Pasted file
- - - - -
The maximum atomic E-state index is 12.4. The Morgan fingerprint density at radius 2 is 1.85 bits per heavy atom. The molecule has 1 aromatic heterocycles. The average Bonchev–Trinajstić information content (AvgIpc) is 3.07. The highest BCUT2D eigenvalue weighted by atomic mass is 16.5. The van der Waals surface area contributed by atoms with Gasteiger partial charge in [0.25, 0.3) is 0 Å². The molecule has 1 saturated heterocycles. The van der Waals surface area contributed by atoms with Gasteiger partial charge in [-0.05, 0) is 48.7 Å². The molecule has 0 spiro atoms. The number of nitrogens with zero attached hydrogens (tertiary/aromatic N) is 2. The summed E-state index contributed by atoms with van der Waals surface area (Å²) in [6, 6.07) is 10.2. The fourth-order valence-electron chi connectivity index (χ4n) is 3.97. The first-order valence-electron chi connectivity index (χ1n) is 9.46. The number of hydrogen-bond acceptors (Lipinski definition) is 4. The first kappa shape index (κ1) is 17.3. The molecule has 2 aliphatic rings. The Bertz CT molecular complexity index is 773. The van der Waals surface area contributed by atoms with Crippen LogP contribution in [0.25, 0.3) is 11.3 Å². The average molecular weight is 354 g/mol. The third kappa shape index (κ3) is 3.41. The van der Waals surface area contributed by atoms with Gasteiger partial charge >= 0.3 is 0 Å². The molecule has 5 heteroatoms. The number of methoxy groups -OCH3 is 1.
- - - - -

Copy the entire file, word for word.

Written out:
The maximum atomic E-state index is 12.4. The Morgan fingerprint density at radius 2 is 1.85 bits per heavy atom. The molecule has 1 aromatic heterocycles. The average Bonchev–Trinajstić information content (AvgIpc) is 3.07. The highest BCUT2D eigenvalue weighted by atomic mass is 16.5. The van der Waals surface area contributed by atoms with Gasteiger partial charge in [0.25, 0.3) is 0 Å². The molecule has 1 saturated heterocycles. The van der Waals surface area contributed by atoms with Gasteiger partial charge in [-0.05, 0) is 48.7 Å². The molecule has 0 spiro atoms. The number of nitrogens with zero attached hydrogens (tertiary/aromatic N) is 2. The summed E-state index contributed by atoms with van der Waals surface area (Å²) in [6, 6.07) is 10.2. The fourth-order valence-electron chi connectivity index (χ4n) is 3.97. The first-order valence-electron chi connectivity index (χ1n) is 9.46. The number of hydrogen-bond acceptors (Lipinski definition) is 4. The first kappa shape index (κ1) is 17.3. The molecule has 2 aliphatic rings. The Bertz CT molecular complexity index is 773. The van der Waals surface area contributed by atoms with Crippen LogP contribution in [0.25, 0.3) is 11.3 Å². The average molecular weight is 354 g/mol. The third kappa shape index (κ3) is 3.41. The van der Waals surface area contributed by atoms with Gasteiger partial charge >= 0.3 is 0 Å². The molecule has 5 heteroatoms. The number of methoxy groups -OCH3 is 1.